What would you do if you were told that you can’t eat your favourite dish anymore because you’re allergic to it? It’s a hard choice.
According to the Centers for Disease Control and Prevention, food allergies are estimated to affect 4% - 6% of children and 4% of adults.
A food allergy occurs when your immune system mistakes harmless food as something that can harm your body. Even the tiniest morsel of an allergy-causing food can trigger symptoms such as digestive problems, hives, etc. Food allergy symptoms differ from person to person. One can develop a food allergy at any age, but food allergies in children are most common.
Many food intolerances are often mistaken for food allergies. Food intolerance can cause the same signs and symptoms as a food allergy which makes it difficult to differentiate between the two.
Food intolerance never involves the immune system. When you eat spicy food, you get a runny nose and if you’re lactose intolerant, eating dairy products leads to diarrhoea. This is your body’s way of reacting to food that can harm you. This isn’t caused by your immune system, so it’s not an allergy. There are several causes for food intolerance such as irritable bowel syndrome, recurring stress or psychological factors, celiac disease, absence of enzyme needed to digest food and sensitivity to certain food additives.
A food allergy, on the other hand, causes your immune system to react and affects numerous organs in the body. An allergic food reaction can even be severe and life-threatening whereas food intolerances are often limited to digestive problems and are comparatively less severe.
If you have a reaction after eating a particular food, it’s better to visit your doctor to determine whether the underlying cause is a food intolerance or an allergy.
A food allergy trigger can also differ from person to person, depending on how one’s immune system reacts to food. Although almost any food can cause an allergy, several foods make the list of food allergies common to most.
Causes of food allergies in adults –
Causes of food allergies in children –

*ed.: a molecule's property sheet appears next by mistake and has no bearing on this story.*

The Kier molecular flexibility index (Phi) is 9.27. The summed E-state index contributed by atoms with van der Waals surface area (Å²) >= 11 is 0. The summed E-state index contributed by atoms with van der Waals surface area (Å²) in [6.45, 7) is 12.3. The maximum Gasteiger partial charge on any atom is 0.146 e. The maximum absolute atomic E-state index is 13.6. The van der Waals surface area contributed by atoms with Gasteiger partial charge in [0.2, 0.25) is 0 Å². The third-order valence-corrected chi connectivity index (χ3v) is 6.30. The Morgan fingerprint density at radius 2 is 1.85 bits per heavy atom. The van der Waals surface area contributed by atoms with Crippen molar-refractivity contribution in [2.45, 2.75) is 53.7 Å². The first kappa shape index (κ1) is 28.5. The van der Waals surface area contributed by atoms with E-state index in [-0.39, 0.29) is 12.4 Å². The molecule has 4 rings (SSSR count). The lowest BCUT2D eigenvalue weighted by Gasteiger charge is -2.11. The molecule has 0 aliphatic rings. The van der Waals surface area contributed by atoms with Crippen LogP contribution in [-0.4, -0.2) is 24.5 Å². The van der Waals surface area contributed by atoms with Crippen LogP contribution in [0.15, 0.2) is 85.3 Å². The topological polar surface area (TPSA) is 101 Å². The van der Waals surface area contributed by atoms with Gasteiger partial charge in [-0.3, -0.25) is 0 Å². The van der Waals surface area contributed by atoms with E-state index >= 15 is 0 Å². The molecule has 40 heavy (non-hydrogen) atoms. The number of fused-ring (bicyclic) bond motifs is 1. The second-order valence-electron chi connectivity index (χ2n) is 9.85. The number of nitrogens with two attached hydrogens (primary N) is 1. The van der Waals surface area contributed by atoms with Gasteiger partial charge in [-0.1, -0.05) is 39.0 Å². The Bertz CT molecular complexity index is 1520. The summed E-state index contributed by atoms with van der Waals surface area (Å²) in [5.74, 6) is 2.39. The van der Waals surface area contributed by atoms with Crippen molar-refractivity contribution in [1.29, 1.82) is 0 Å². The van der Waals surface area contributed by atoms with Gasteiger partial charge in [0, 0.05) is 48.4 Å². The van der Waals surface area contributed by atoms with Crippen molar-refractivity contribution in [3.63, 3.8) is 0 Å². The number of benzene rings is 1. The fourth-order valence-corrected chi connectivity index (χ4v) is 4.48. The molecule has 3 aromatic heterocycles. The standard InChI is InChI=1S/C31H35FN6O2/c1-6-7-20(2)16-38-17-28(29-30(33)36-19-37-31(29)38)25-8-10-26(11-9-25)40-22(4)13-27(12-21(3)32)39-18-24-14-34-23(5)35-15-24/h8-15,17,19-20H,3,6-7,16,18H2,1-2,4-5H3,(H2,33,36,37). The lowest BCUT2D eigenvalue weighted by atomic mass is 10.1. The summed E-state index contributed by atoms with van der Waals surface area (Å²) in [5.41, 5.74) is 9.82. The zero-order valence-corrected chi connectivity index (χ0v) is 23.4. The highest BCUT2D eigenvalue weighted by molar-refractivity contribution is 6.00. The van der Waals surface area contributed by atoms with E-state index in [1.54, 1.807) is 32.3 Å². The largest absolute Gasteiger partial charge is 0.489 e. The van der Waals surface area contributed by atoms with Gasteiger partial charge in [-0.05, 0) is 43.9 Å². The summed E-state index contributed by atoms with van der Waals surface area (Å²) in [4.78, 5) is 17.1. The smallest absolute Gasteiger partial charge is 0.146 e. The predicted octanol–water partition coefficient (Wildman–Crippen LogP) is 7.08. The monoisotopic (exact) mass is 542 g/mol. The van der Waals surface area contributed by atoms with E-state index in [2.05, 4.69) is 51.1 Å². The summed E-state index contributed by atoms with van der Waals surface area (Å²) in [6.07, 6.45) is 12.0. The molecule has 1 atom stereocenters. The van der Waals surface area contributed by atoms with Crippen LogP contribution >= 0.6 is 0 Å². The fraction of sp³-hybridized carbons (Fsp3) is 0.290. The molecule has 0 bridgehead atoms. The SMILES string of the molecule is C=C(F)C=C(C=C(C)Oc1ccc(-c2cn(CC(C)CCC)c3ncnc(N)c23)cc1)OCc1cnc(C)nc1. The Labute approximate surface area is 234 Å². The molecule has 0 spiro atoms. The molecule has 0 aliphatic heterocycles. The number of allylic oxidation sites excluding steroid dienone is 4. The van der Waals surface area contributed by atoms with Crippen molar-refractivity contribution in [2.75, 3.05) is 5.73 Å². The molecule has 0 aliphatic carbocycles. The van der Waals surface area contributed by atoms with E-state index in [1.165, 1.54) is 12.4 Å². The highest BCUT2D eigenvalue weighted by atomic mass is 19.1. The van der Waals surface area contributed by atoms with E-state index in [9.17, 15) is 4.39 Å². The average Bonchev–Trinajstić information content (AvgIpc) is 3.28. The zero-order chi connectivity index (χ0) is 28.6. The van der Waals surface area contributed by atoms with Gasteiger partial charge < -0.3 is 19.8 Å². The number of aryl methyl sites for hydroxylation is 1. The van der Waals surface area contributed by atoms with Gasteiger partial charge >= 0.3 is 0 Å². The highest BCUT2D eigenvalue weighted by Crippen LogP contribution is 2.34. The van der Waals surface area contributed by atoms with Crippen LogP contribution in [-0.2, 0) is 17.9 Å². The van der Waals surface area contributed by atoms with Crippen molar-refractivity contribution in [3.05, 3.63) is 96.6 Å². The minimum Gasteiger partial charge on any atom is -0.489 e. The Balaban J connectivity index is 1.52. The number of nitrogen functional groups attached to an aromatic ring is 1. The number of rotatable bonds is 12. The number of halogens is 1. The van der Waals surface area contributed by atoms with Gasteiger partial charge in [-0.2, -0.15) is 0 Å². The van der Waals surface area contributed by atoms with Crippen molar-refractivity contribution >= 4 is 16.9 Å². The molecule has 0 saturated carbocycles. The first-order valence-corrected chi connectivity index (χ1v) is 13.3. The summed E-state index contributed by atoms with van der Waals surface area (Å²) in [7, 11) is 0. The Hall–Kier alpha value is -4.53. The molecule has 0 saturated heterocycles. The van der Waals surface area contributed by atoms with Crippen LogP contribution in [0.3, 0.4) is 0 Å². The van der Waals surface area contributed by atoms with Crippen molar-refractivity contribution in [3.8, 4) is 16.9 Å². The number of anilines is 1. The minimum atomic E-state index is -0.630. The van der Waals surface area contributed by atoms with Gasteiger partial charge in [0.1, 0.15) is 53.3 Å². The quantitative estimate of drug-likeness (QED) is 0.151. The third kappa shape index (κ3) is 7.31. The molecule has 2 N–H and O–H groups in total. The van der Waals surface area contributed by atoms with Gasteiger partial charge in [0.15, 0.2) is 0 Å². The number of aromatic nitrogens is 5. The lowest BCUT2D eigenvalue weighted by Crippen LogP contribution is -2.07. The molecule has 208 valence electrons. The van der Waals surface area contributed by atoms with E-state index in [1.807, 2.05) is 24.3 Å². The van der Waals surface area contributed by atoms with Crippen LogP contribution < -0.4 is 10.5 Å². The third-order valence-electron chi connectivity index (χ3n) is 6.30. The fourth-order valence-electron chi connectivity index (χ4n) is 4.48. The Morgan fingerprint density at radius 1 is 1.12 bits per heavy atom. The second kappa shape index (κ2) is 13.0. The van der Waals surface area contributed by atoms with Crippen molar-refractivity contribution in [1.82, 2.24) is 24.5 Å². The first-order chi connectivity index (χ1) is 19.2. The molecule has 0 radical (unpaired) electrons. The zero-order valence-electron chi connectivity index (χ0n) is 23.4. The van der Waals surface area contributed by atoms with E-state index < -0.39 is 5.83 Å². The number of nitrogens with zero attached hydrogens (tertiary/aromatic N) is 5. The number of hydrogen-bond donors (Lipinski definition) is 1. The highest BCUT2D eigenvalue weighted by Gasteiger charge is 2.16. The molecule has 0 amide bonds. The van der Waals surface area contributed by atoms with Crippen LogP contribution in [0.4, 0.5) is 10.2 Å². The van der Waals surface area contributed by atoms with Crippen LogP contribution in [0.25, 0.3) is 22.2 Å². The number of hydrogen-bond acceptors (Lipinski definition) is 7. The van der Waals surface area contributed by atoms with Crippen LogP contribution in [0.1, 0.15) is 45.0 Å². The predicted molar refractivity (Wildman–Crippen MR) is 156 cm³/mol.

Pollen-food allergy syndrome
Certain fruits, vegetables, nuts and spices cause allergic reactions because the proteins found in them are similar to the proteins found in the allergenic pollen. This situation is called cross-reactivity.
If you have a pollen allergy, the following foods can cause pollen-food allergy syndrome depending on the type of pollen you are allergic to.
Milk allergy, egg allergy, wheat allergy and soy allergy may disappear over time, while peanut allergy, tree nut allergy, fish allergy and shellfish allergy tend to be lifelong.
Signs of food allergies can range from mild to severe and affects each person differently. However, here are the most common signs and symptoms to look out for –
Most food related symptoms occur within two hours of consumption of the offending food, often starting within minutes. However, in some very cases, the reaction may be delayed by four to six hours or even longer.
In some people, food allergy can trigger anaphylaxis, a severe allergic reaction that can cause life-threatening symptoms like –
Allergy management and immediate treatment is extremely crucial in this scenario as untreated anaphylaxis can cause coma or even death.
Other severe reactions of a food allergy include atopic dermatitis (eczema) and aggravation of asthmatic symptoms.
The best way, and the hardest, to avoid a food allergy is to avoid eating food that causes an allergy. If you are allergic, following these steps will help in food allergy prevention –
You usually don’t get an allergic reaction to food right away. It can take anywhere from a few hours to 10 days. Typically, it takes from 12 hours to 3 days. Even with treatment, symptoms can last 2 to 4 weeks.
The 10 most common food allergens are eggs, milk, peanuts, soy, wheat, tree nuts, fish, shellfish, raw fruits and vegetables and sesame seeds.
The only way to treating food allergy, unfortunately, is to prevention. Hence, it becomes extremely crucial to ensure you avoid consuming any food that may contain the allergen that triggers an allergic reaction in you.
Certain foods can make your allergies worse like alcohol, peanuts, sugar, processed foods, wheat, chocolate, coffee, dairy products, gluten, melons, bananas, cucumbers and sunflower seeds depending on the type of allergy you already have. It will be best to consult your doctor about the dietary restrictions in your case.
There are several ways of doing a food allergy diagnosis by conducting a food sensitivity test and food allergy testing to check which foods trigger an allergic reaction. Some of the ways are - Dietary review - A detailed review of foods eaten, including timing and symptoms. Skin prick testing - A small amount of food is "pricked" into the skin using a tiny needle. The skin is then monitored for a reaction. Oral food challenges - The problem food is eaten in a controlled environment under medical supervision in gradually increasing amounts. Blood tests - In some circumstances, blood will be drawn and the level of IgE antibodies (that cause allergic reactions) measured.
Red meat, avocados, marshmallows, corn, mango, dried fruits and hot dogs have been listed as some rare food allergies.
Foods like onion, peppers, berries, parsley, kiwi, pineapple, tuna, honey, ginger, bee pollen, citrus fruits, turmeric, tomatoes, salmon and other oily fish are known to ease allergic symptoms.
You can test for peanut allergy at home, in consultation with your doctor, through an elimination diet where you might have to eliminate peanuts from your diet completely for a couple weeks and then add it back to your diet to check if it triggers a reaction. However, if you’ve had severe food reactions before, this might not be the safest method to try.